Fascinating Ideas, Tried and True
Sharpener, Home Built
find I don't have to work as hard playing hockey with sharp skates. I
don't have to wonder whether an edge will hold when I'm making a sharp
cut or a quick stop, and I don't have to adjust my skating style and my
moves to compensate for a bad edge. Unfortunately the cost for skate
sharpening keeps going up. I think its close to $10 now depending on
where you live. I'm not sure since I can't remember the last time I
paid to have my skates sharpened. About 20 years ago I looked around my
shop for parts for building my own skate sharpener. I used to work at
an ice arena sharpening skates, so I knew what was needed. I knew I had
to buy a grinding wheel designed for skate sharpening and a diamond for
dressing that wheel. I needed a mount for that diamond and a mechanism
for adjusting the curve of the wheel. That curve controls the hollow on
the skate blades. Actually the physics of skating is fascinating. That
slight hollow in the blades creates an enormous pressure that turns the
ice into a slippery quasi-liquid under the blade. I used to
experiment with the depth of those hollows and the radius off the
blades, but that's another story.
component was the skate holder. Every year or two, I wonder about
buying one from the same company I bought the grinding wheel and the
diamond from. Every year I put it off thinking the holder I built out
of a furniture clamp, a piece of plywood and some felt is good enough.
I bought some 1/4" square steel rod and mounted one 6" piece of it to the
furniture clamp with small screws as you can see in the above picture.
I tapped the steel rod so the screws do not touch the skate. I took
another 6" piece of the 1/4" square rod and mounted it on a piece of hardwood
which was mounted to the plywood with screws and glue. I then glued on a
thin piece of felt cloth under the plywood so that it could slide
smoothly on the table.
I acquired a 30" diameter round table top from a discount hardware
store for about $20 and a regular grinder motor for about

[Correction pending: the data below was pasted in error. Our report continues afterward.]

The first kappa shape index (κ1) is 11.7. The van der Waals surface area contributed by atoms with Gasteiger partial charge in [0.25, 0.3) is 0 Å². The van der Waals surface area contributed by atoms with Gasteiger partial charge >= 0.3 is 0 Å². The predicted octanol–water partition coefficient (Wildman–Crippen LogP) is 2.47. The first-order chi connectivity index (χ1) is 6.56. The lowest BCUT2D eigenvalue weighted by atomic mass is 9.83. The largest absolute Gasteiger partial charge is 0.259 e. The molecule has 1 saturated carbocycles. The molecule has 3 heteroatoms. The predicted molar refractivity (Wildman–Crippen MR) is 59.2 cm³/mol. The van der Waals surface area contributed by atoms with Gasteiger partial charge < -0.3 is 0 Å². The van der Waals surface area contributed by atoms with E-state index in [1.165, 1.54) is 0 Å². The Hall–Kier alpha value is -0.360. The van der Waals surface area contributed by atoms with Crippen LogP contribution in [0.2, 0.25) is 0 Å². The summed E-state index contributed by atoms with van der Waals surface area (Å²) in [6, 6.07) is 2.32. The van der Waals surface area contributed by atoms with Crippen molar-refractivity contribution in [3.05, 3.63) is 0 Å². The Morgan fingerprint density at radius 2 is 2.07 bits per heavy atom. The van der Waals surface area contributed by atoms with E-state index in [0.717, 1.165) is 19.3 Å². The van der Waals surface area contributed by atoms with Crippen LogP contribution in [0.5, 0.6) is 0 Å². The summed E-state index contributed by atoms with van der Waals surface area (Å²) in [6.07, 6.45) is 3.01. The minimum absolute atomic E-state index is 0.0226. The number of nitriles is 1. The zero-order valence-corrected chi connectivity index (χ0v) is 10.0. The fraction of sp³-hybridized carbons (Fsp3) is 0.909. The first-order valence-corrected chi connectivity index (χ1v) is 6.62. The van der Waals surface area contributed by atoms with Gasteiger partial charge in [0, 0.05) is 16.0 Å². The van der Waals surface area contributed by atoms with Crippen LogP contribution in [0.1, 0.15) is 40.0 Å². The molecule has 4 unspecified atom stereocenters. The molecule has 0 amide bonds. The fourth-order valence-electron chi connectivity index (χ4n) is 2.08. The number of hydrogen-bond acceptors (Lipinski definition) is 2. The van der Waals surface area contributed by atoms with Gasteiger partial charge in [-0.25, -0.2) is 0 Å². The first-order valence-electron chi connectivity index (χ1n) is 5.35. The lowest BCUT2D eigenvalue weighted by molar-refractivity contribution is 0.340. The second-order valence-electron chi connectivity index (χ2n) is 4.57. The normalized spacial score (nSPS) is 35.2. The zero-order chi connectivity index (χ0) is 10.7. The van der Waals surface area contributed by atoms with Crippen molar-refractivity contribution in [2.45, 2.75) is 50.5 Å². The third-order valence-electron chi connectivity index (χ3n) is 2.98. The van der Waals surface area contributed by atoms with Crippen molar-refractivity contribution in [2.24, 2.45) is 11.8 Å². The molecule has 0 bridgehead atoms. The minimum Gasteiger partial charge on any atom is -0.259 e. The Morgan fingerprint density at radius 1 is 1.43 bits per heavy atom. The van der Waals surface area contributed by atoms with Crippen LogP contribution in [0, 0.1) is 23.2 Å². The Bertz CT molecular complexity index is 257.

$60. I cut a slot in the table for the grinder motor and made a straight cut
along the back. I made an H-mount out of wood for the grinder so that I could raise
and lower the grinding wheel with respect to the table by loosening nuts shown on the top part of the H in the picture.
I bought some 3/8" steel pipe fittings for making the mechanism for
dressing the stone. I already had an axle bearing mount which was used
for a table saw. I mounted it so that it could swing along the table.
The diamond which is mounted on a steel rod can slide in and out of the
steel pipe T. I drilled a hole and tapped it so that a set screw could
be used to hold the diamond rod in place. By swinging the axle bearing
and sliding the diamond rod, I could control the curve on the stone and
thus the hollow on my skates. To dress the stone, I hold the diamond
rod and rock it up and down.
The path of the diamond as it rocks back and forth across the spinning
wheel has to have a very close tolerance to properly curve, that is
dress, the stone.
is a better picture of the holder showing the piece of hardwood tightly
bolted to the plywood. The 1/4" square bottom rod that comes in contact
with the bottom of the skate blade is just out of sight. The
furniture clamp holder is attached to the plywood with a threaded pipe
Here is the bottom 1/4" square rod and the post flange.
pipe fits through the hole in the Tuuk plastic part of the skate and
the upper part of the furniture clamp is screwed down onto the threaded
pipe. The crank is then used to firmly clamp down the skate.
table itself was made out of black iron pipe. The bottom part of the H
which holds the grinder can be seen here. The grinder height can be
adjusted by loosening 8 nuts attached to 4 U bolts which firmly hold
the H in place. Once adjusted, the sharpener doesn't have to be
readjusted. I haven't readjusted the grinder height in 20 years. I did
add a threaded rod to the center of the H and goes up through the top
shelf shown here. By turning a nut on the threaded rod above the shelf,
I could precisely control the height of the grinder.
As with many of my
projects and prototypes I eventually get them to a point where they
work well. This is one of those. I haven't had to do anything to this
skate sharpener in 20 years. I only sharpen my skates, so I've never
had to change the wheel or the diamond. Having said that, I'm sure a
skilled do-it-yourselfer could make some improvements to this design.